A microbiome consists of the microbiota in a particular environment along with their “ecosystem”, which includes many things, such as metabolites from the host and other microorganisms, viruses, and free-floating genetic material.[1] Thus, the microbiota is part of a microbiome.


    The microorganisms in a particular environment, including bacteria, archaea, fungists, protists and algae, together make up the microbiota. The microbiome comprises the microbiota, plus everything else in their environment.

    For example, the gut microbiota found in our intestines include 10–100 trillion microorganisms, belonging to a large diversity of species that varies considerably between humans and over time.[2] The gut microbiome, however, is more than just the microbiota: it incorporates the environment these trillions of microorganisms exist in, including their (and our) metabolic products and free-floating genetic material.[1]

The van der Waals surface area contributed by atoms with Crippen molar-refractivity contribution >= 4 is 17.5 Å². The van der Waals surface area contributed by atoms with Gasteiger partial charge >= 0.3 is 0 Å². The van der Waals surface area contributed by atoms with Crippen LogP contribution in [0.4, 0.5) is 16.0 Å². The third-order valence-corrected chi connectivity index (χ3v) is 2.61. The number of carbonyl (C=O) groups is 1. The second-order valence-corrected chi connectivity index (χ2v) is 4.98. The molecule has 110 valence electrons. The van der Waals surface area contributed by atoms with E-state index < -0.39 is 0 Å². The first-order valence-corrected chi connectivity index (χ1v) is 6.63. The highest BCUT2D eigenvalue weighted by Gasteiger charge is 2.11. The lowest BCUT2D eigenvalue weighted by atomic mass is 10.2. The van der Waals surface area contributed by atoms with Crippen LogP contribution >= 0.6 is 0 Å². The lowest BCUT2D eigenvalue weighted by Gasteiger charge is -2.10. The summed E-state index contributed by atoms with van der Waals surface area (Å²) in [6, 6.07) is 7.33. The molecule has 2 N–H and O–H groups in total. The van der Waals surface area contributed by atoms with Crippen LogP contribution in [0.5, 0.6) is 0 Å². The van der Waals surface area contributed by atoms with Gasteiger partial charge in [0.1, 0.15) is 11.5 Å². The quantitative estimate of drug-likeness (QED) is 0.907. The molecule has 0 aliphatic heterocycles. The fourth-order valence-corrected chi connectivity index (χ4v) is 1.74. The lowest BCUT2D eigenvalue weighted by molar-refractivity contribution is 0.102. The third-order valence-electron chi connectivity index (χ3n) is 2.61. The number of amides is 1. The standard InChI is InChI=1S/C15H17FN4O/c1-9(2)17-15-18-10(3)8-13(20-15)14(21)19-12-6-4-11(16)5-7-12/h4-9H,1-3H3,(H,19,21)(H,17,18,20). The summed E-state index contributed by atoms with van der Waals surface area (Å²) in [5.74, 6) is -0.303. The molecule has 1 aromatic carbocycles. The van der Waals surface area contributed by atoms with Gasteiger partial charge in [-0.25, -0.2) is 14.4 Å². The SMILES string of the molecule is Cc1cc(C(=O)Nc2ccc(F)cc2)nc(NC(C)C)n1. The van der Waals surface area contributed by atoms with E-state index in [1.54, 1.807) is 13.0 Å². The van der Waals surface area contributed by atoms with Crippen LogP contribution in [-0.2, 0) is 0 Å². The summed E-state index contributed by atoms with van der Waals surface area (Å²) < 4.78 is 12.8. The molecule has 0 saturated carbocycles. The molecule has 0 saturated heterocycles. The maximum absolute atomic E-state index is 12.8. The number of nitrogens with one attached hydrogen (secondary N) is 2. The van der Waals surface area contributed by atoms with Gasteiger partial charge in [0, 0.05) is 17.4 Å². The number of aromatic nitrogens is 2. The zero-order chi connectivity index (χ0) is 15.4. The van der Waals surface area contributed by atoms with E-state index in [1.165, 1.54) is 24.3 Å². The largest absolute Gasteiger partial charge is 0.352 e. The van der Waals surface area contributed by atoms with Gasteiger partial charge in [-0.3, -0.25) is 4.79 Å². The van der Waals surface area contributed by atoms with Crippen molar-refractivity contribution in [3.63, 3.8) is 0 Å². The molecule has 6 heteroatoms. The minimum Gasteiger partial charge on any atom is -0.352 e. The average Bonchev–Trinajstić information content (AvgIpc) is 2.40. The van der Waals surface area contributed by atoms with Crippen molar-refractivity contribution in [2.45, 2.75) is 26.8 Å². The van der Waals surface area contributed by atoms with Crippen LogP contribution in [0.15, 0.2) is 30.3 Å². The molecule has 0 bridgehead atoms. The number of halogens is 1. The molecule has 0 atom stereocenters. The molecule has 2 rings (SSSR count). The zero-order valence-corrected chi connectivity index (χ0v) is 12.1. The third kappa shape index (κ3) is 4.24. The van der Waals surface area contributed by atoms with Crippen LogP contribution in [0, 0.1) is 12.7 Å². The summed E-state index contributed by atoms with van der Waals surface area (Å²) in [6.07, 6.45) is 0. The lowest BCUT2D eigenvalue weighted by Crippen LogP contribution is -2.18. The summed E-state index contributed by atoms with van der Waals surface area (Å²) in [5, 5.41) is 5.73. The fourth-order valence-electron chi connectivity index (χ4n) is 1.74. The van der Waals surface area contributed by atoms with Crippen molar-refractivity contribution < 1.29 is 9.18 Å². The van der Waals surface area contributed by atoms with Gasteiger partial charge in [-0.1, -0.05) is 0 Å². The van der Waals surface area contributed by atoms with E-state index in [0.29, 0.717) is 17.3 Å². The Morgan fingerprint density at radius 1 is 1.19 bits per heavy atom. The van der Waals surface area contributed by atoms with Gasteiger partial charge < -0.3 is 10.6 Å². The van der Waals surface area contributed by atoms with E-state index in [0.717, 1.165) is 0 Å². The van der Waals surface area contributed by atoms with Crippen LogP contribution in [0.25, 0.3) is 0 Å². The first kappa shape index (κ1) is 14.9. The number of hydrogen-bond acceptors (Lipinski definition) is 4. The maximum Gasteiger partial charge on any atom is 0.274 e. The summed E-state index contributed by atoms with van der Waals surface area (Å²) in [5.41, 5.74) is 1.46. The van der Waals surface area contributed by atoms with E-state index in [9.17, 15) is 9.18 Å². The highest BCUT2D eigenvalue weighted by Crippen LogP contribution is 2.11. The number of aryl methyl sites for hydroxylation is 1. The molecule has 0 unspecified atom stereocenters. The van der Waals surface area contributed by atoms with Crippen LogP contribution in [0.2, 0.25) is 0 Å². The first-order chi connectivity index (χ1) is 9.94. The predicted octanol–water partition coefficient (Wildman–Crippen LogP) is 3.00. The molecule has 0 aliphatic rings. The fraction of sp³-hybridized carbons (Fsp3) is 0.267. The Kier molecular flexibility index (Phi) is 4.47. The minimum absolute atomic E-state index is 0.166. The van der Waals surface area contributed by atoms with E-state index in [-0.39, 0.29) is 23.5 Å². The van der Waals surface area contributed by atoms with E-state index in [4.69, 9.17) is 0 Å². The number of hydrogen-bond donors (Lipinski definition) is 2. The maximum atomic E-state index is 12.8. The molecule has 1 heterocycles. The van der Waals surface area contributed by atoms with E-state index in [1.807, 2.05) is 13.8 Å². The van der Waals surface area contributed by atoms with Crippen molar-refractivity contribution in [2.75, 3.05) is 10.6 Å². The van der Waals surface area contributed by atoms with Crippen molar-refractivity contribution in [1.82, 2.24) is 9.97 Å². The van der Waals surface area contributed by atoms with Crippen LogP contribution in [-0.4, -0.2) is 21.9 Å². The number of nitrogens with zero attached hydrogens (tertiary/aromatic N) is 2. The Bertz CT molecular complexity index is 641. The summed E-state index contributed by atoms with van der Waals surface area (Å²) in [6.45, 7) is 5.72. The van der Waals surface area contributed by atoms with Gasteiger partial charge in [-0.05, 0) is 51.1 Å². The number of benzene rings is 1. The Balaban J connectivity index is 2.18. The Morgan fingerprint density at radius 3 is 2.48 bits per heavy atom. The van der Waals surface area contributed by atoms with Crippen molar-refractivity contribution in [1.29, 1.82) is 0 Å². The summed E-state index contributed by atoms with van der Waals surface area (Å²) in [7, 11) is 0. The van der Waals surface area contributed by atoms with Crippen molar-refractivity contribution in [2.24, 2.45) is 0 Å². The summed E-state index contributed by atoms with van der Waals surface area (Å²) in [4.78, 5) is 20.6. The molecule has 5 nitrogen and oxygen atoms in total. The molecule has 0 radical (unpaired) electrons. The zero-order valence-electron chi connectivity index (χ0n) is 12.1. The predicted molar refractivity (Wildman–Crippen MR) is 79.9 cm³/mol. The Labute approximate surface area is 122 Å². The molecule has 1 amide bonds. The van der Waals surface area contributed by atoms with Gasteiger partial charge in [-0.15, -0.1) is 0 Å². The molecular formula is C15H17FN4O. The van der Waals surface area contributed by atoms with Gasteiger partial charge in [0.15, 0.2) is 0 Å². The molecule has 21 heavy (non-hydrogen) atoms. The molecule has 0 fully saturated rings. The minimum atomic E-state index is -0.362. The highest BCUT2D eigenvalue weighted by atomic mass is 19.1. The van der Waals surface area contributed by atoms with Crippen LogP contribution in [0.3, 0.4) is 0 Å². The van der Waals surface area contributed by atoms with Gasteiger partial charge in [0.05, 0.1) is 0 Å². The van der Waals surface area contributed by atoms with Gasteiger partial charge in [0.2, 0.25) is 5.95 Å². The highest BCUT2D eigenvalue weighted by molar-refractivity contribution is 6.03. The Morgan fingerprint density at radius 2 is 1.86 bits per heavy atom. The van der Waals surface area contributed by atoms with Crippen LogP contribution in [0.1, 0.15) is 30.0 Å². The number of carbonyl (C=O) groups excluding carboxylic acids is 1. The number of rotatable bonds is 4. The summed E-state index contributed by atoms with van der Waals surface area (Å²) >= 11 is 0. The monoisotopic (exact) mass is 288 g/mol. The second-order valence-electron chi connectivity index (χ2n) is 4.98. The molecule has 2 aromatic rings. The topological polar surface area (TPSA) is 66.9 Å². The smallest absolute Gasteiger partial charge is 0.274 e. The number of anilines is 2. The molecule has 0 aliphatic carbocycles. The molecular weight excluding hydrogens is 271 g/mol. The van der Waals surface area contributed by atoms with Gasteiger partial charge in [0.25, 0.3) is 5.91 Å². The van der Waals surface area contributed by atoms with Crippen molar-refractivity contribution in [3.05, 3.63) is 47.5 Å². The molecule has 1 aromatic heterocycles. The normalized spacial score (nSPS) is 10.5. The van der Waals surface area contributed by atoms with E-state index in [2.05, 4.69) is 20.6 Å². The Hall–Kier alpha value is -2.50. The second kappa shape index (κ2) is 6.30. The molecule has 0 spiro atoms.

Microbiome = Microbiota + Environment Image adapted from: Berg G et al. Microbiome definition re-visited: old concepts and new challenges. Microbiome. 2020 Jun 30;8(1):103. doi: 10.1186/s40168-020-00875-0.


    1. ^Berg G, Rybakova D, Fischer D, Cernava T, Vergès MC, Charles T, Chen X, Cocolin L, Eversole K, Corral GH, Kazou M, Kinkel L, Lange L, Lima N, Loy A, Macklin JA, Maguin E, Mauchline T, McClure R, Mitter B, Ryan M, Sarand I, Smidt H, Schelkle B, Roume H, Kiran GS, Selvin J, Souza RSC, van Overbeek L, Singh BK, Wagner M, Walsh A, Sessitsch A, Schloter MMicrobiome definition re-visited: old concepts and new challenges.Microbiome.(2020-Jun-30)
    2. ^Turnbaugh PJ, Ley RE, Hamady M, Fraser-Liggett CM, Knight R, Gordon JIThe human microbiome project.Nature.(2007-Oct-18)